What is a Hypergiant Star?

Michael Anissimov
Michael Anissimov

Hypergiant stars are the most massive and luminous stars known. Hypergiant stars comprise about 100-150 solar masses worth of material, approaching the Eddington limit, a theoretical upper limit of stellar mass, after which the star begins throwing off huge amounts of material due to its great radiation. However, there are some hypergiant stars with around 100 solar masses that are thought to have once weighed 200-250 solar masses, challenging current theories of star formation. Hypergiants may be thousands up to 40 million times more luminous than our Sun.

Giant stars cause supernovas.
Giant stars cause supernovas.

Because hypergiants are so massive, their cores are extremely hot and pressurized, leading to rapid nuclear fusion of hydrogen, helium, carbon, neon, oxygen, and eventually silicon. As silicon fuses to iron the core, a process that only takes a couple weeks, the star can extract no more energy from nuclear fusion (the fusion of iron requiring even greater temperature) and a supernova occurs when the star collapses and then "bounces back" outwards. Somewhat prosaically: when a hypergiant star goes nova, it is sometimes called a "hypernova."

As of 2011, VY Canis Majoris is the largest known star.
As of 2011, VY Canis Majoris is the largest known star.

Hypergiant stars have a diameter between about 100 and 2100 times that of the Sun. VY Canis Majoris, a red hypergiant star, is the largest star known, between 1800 and 2100 solar diameters in width. Like main sequence stars, hypergiants come in all spectral flavors: there are blue hypergiants, red hypergiants, and yellow hypergiants. In the other side of the Milky Way galaxy is LBV 1806-20, one of the luminous blue variables, which is the most luminous star known, at 2 to 40 million times brighter than the Sun. The absolute magnitude of this star approaches that of some of the smaller galaxies.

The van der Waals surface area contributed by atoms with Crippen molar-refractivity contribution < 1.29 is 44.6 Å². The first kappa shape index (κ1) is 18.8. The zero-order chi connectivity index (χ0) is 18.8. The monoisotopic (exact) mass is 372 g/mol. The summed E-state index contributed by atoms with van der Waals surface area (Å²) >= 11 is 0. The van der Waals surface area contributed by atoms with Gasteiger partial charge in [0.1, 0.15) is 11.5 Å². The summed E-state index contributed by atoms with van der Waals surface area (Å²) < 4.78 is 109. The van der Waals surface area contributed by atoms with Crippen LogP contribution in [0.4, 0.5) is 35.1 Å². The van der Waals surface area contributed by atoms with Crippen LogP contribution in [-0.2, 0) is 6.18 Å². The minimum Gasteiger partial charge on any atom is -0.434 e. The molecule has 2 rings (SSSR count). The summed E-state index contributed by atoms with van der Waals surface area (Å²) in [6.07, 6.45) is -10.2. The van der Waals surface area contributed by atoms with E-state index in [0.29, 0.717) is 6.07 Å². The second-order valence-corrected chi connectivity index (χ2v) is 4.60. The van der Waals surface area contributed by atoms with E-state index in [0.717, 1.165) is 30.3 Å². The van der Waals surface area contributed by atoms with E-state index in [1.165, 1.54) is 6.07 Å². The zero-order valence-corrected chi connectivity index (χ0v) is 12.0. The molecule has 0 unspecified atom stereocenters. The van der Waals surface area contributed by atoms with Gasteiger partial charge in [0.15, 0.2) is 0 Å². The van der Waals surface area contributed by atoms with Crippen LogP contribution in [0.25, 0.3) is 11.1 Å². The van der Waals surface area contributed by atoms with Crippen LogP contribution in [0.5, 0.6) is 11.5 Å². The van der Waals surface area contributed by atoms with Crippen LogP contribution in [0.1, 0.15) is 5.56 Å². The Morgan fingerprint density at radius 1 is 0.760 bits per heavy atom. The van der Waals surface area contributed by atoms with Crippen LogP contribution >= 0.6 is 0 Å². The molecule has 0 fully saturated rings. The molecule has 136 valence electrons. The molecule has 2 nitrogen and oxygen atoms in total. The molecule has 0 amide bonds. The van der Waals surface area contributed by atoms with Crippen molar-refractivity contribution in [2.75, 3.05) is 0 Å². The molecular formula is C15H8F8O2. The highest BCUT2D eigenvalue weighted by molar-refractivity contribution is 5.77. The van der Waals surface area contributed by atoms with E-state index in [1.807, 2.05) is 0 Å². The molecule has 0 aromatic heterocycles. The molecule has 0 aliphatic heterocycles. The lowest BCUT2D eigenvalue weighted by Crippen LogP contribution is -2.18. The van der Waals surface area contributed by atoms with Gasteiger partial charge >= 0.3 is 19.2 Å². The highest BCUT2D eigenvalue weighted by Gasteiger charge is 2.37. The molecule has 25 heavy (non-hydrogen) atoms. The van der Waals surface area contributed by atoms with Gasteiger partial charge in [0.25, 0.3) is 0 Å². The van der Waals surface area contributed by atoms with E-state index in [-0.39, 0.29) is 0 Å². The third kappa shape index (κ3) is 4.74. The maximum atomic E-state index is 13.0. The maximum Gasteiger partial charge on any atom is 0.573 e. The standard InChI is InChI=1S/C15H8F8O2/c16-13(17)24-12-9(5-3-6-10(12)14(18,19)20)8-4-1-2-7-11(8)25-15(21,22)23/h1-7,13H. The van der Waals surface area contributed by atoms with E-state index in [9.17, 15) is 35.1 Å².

Hypergiant stars are short-lived, existing for only a couple million years before they go nova. As a result, they are relatively rare and theories about hypergiants are restricted by scarce data. Among the hypergiants are the one of the rarest classes of stars known, the yellow hypergiants, of which about only seven exist in our galaxy.

Our galaxy, the Milky Way, is believed to have up to 400 billion stars, including at least one hypergiant star.
Our galaxy, the Milky Way, is believed to have up to 400 billion stars, including at least one hypergiant star.
Michael Anissimov
Michael Anissimov

Michael is a longtime wiseGEEK contributor who specializes in topics relating to paleontology, physics, biology, astronomy, chemistry, and futurism. In addition to being an avid blogger, Michael is particularly passionate about stem cell research, regenerative medicine, and life extension therapies. He has also worked for the Methuselah Foundation, the Singularity Institute for Artificial Intelligence, and the Lifeboat Foundation.

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Discussion Comments

JavaGhoul

The brightest star in the night sky is Sirius, which is part of the constellation Canis Major. This star can be seen in both the north and south hemispheres.

Leonidas226

The evolutions of stars is a process of enlargement over billions of years. Once a star reaches its maximum size, it may begin to then may cause a nebula before beginning to shrink back down to become a white dwarf. This occurs only if the mass of the star isn't large enough to cause a supernova.

Armas1313

Proxima centauri is the nearest star to our Sun. This star is a red dwarf star that appears too small to be seen by the naked eye. It is smaller than our sun, and despite its proximity (hence the name proxima), it requires a telescope to view. It was only discovered in 1915.

Proxy414

Depending on the mass, collapsing stars in a supernova cause black holes. At the mass of a hypergiant, it is most likely that the gravitational pull generated by a silicon core in such a massive gravitational field will cause a large black hole. This degree of high gravity makes a hole in the spacetime continuum, drawing information out of our dimension into a parallel universe or spacetime field.

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